Best Engines of SEMA ’19

Posted November 21, 2019

By Dean Larson

Prochargers, turbos and nitrous oh my! The concentration of power adders at the SEMA Show is truly staggering, as you'll see a hood open in just about every other booth showing off some sort of jewelry. The turbos get bigger and bigger, and the tunnel rams get even taller, all in an effort to build horsepower and get people talking.

Possibly the wildest engine we saw all weekend, looked like it may have been a regular Chevrolet small-block at one time, before roughly 3 feet of speed parts got bolted on top. Atop the SBC sat a blower intake manifold, topped by a huge billet spacer, followed by a big polished supercharger, and then a fat nitrous plate with another huge spacer. finishing off the monstrous mill was a 4 x 1 intake manifold with even more spacers and four, single-barrel carburetors. The setup probably boasts more show than go, but feed that much nitrous through something, and you're bound to make an impression regardless.

But it wasn't just power adders that made these engines interesting. We love boost as much as the next guy, but all those turbos and superchargers made us just a little more excited about every built naturally-aspirated engine we laid eyes on. To that end, we loved seeing all the stack-injection setups and intake manifolds with multiple carburetors. Borla Induction had a hot stack-injected mill in a Kellison J-Car in their booth, and we dug the matte gold finish on their fuel injection units. I also fell in love with a beautiful black and gray VW mill built by a fellow named Dave Pipoly, which wears his moniker "#compoundbuilt." It was classic and contemporary all at the same time, and I could really see this engine at home under the rear hatch of a neo-classic 550 Spyder replica.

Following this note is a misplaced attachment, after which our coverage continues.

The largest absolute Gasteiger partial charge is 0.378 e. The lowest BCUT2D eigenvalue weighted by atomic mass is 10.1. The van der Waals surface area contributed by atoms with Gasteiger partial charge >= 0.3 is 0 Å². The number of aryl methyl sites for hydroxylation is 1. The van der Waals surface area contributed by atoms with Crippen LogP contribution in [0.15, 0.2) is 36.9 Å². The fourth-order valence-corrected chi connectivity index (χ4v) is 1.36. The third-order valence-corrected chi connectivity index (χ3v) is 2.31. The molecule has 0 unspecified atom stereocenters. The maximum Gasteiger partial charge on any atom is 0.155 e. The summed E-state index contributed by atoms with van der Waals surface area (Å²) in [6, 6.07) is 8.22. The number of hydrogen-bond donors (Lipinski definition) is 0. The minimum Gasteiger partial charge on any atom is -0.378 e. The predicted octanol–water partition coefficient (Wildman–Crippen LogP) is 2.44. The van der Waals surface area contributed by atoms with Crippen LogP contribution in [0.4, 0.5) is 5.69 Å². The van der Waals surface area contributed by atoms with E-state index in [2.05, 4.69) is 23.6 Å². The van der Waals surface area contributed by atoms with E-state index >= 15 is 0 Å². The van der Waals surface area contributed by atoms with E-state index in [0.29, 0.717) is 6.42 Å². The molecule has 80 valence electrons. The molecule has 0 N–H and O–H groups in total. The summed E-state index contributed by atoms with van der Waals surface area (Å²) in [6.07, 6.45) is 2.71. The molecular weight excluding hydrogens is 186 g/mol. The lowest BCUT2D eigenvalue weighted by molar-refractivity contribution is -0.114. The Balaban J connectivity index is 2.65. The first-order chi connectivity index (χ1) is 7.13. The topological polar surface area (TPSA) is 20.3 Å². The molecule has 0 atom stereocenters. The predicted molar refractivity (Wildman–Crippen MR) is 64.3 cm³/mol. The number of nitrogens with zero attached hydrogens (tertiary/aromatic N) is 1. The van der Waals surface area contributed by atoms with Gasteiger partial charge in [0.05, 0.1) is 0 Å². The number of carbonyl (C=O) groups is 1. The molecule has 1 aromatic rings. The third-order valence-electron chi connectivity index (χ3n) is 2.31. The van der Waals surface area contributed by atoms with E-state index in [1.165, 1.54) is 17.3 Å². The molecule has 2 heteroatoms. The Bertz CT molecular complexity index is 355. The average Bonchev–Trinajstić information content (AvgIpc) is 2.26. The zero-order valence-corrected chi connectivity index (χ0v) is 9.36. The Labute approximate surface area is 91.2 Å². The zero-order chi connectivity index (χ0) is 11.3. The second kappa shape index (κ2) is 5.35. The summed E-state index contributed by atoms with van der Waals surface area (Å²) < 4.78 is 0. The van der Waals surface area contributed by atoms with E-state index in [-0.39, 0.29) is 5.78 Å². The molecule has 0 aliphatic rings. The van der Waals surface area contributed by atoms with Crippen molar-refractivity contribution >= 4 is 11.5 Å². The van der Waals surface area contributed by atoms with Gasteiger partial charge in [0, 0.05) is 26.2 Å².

As a fan of obscure old engines and obsolete diesel machinery, this wild diesel rat rod sticks out for me from the week. The truck was huge, longer than most anything at the show, and had a peculiar diesel engine mounted mid-ship. We crowded around the engine with a bunch of others, all doing our best to determine what the heck it was. It looked to be a V8 with a pair of turbos hanging off the back, but it was otherwise strange and utilitarian. I crouched down to get a better look at the block when I found my first clue — cooling fins on each cylinder. This mother was air-cooled! I then recalled the only air-cooled diesel engine marque I could off the top of my head: Deutz! Sure enough, a tag on the top of the engine pointed to the German manufacturer, and a huge, telltale cooling fan and shroud sat atop the engine. For my largely useless mental log of obscure diesel tech, it was a shining moment.

There were plenty of other cool engines from the course of the week, largely shown in the photos here. From a fantastic stock 409 ci Chevrolet, to a monstrous Mercury quad-cam LS, there were beautiful engines everywhere. Some were even hidden away, like a twin-turbocharged Ferrari and a Ford Bronco bearing a disguised EcoBoost. Finished in Ford corporate blue, and dressed with a false air cleaner, the twin-turbo, V6 EcoBoost looked the part. It even wore a sticker on the air cleaner proclaiming 256 ci — straight from the 1960s.

No matter what type of motors motivate you, there's a wealth to be found at the SEMA Show. You might even see some of these mills in upcoming stories, so stay tuned.

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Engines SEMA SEMA 2019